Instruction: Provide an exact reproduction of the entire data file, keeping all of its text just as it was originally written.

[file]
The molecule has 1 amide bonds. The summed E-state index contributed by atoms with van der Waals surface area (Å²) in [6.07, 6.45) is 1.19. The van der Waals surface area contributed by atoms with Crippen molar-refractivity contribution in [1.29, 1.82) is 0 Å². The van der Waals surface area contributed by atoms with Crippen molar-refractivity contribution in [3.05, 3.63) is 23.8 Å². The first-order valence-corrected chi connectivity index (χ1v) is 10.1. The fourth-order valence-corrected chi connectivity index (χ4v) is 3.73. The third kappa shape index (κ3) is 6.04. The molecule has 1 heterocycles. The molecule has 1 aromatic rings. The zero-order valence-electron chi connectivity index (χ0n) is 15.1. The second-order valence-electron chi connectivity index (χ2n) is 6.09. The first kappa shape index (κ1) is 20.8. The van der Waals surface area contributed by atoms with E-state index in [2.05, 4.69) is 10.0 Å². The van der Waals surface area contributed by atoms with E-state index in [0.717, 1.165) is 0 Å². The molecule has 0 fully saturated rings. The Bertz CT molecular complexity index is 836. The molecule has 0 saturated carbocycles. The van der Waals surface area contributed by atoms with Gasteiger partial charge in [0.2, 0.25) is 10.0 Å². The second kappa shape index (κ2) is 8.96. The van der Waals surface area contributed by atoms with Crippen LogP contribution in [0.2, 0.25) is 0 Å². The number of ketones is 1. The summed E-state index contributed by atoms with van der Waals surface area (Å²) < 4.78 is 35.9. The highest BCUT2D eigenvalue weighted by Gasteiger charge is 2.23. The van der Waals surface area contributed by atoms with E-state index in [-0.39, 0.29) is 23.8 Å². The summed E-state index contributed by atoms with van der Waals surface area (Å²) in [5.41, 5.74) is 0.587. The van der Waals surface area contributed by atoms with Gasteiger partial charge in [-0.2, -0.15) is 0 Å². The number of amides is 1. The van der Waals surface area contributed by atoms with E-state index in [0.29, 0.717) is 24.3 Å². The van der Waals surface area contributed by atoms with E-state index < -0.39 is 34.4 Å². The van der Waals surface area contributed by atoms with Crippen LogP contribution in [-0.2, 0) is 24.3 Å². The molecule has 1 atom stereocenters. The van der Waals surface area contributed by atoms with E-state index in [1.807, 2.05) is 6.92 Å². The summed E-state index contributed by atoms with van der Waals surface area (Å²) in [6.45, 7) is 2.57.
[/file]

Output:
The molecule has 1 amide bonds. The summed E-state index contributed by atoms with van der Waals surface area (Å²) in [6.07, 6.45) is 1.19. The van der Waals surface area contributed by atoms with Crippen molar-refractivity contribution in [1.29, 1.82) is 0 Å². The van der Waals surface area contributed by atoms with Crippen molar-refractivity contribution in [3.05, 3.63) is 23.8 Å². The first-order valence-corrected chi connectivity index (χ1v) is 10.1. The fourth-order valence-corrected chi connectivity index (χ4v) is 3.73. The third kappa shape index (κ3) is 6.04. The molecule has 1 heterocycles. The molecule has 1 aromatic rings. The zero-order valence-electron chi connectivity index (χ0n) is 15.1. The second-order valence-electron chi connectivity index (χ2n) is 6.09. The first kappa shape index (κ1) is 20.8. The van der Waals surface area contributed by atoms with E-state index in [2.05, 4.69) is 10.0 Å². The van der Waals surface area contributed by atoms with E-state index in [0.717, 1.165) is 0 Å². The molecule has 0 fully saturated rings. The Bertz CT molecular complexity index is 836. The molecule has 0 saturated carbocycles. The van der Waals surface area contributed by atoms with Gasteiger partial charge in [0.2, 0.25) is 10.0 Å². The second kappa shape index (κ2) is 8.96. The van der Waals surface area contributed by atoms with Crippen LogP contribution in [0.2, 0.25) is 0 Å². The number of ketones is 1. The summed E-state index contributed by atoms with van der Waals surface area (Å²) < 4.78 is 35.9. The highest BCUT2D eigenvalue weighted by Gasteiger charge is 2.23. The van der Waals surface area contributed by atoms with E-state index in [-0.39, 0.29) is 23.8 Å². The summed E-state index contributed by atoms with van der Waals surface area (Å²) in [5.41, 5.74) is 0.587. The van der Waals surface area contributed by atoms with Gasteiger partial charge in [-0.2, -0.15) is 0 Å². The number of amides is 1. The van der Waals surface area contributed by atoms with E-state index in [0.29, 0.717) is 24.3 Å². The van der Waals surface area contributed by atoms with E-state index < -0.39 is 34.4 Å². The van der Waals surface area contributed by atoms with Crippen LogP contribution in [-0.2, 0) is 24.3 Å². The molecule has 1 atom stereocenters. The van der Waals surface area contributed by atoms with E-state index in [1.807, 2.05) is 6.92 Å². The summed E-state index contributed by atoms with van der Waals surface area (Å²) in [6.45, 7) is 2.57.